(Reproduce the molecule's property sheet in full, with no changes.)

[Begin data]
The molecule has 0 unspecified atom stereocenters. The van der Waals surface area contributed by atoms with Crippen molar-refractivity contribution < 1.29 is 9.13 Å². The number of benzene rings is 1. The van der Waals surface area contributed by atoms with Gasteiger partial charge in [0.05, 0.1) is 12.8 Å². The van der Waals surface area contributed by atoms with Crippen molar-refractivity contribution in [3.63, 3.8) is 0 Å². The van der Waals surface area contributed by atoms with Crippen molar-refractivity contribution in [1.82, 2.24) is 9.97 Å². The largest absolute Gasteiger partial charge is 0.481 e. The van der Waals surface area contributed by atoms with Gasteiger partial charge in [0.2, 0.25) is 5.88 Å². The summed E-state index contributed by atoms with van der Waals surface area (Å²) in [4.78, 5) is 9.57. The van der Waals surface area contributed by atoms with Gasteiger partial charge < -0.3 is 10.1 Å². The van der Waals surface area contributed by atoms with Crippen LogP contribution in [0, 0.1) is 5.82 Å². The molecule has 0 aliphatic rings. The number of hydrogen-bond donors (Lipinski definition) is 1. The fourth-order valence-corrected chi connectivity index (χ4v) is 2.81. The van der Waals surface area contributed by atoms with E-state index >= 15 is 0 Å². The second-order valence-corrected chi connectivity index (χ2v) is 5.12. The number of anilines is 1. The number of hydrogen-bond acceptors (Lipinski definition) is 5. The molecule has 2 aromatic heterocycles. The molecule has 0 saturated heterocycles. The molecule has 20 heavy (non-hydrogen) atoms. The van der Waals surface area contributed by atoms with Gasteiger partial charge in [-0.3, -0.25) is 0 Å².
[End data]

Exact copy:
The molecule has 0 unspecified atom stereocenters. The van der Waals surface area contributed by atoms with Crippen molar-refractivity contribution < 1.29 is 9.13 Å². The number of benzene rings is 1. The van der Waals surface area contributed by atoms with Gasteiger partial charge in [0.05, 0.1) is 12.8 Å². The van der Waals surface area contributed by atoms with Crippen molar-refractivity contribution in [3.63, 3.8) is 0 Å². The van der Waals surface area contributed by atoms with Crippen molar-refractivity contribution in [1.82, 2.24) is 9.97 Å². The largest absolute Gasteiger partial charge is 0.481 e. The van der Waals surface area contributed by atoms with Gasteiger partial charge in [0.2, 0.25) is 5.88 Å². The summed E-state index contributed by atoms with van der Waals surface area (Å²) in [4.78, 5) is 9.57. The van der Waals surface area contributed by atoms with Gasteiger partial charge < -0.3 is 10.1 Å². The van der Waals surface area contributed by atoms with Crippen LogP contribution in [0, 0.1) is 5.82 Å². The molecule has 0 aliphatic rings. The number of hydrogen-bond donors (Lipinski definition) is 1. The fourth-order valence-corrected chi connectivity index (χ4v) is 2.81. The van der Waals surface area contributed by atoms with E-state index >= 15 is 0 Å². The second-order valence-corrected chi connectivity index (χ2v) is 5.12. The number of anilines is 1. The number of hydrogen-bond acceptors (Lipinski definition) is 5. The molecule has 2 aromatic heterocycles. The molecule has 0 saturated heterocycles. The molecule has 20 heavy (non-hydrogen) atoms. The van der Waals surface area contributed by atoms with Gasteiger partial charge in [-0.3, -0.25) is 0 Å².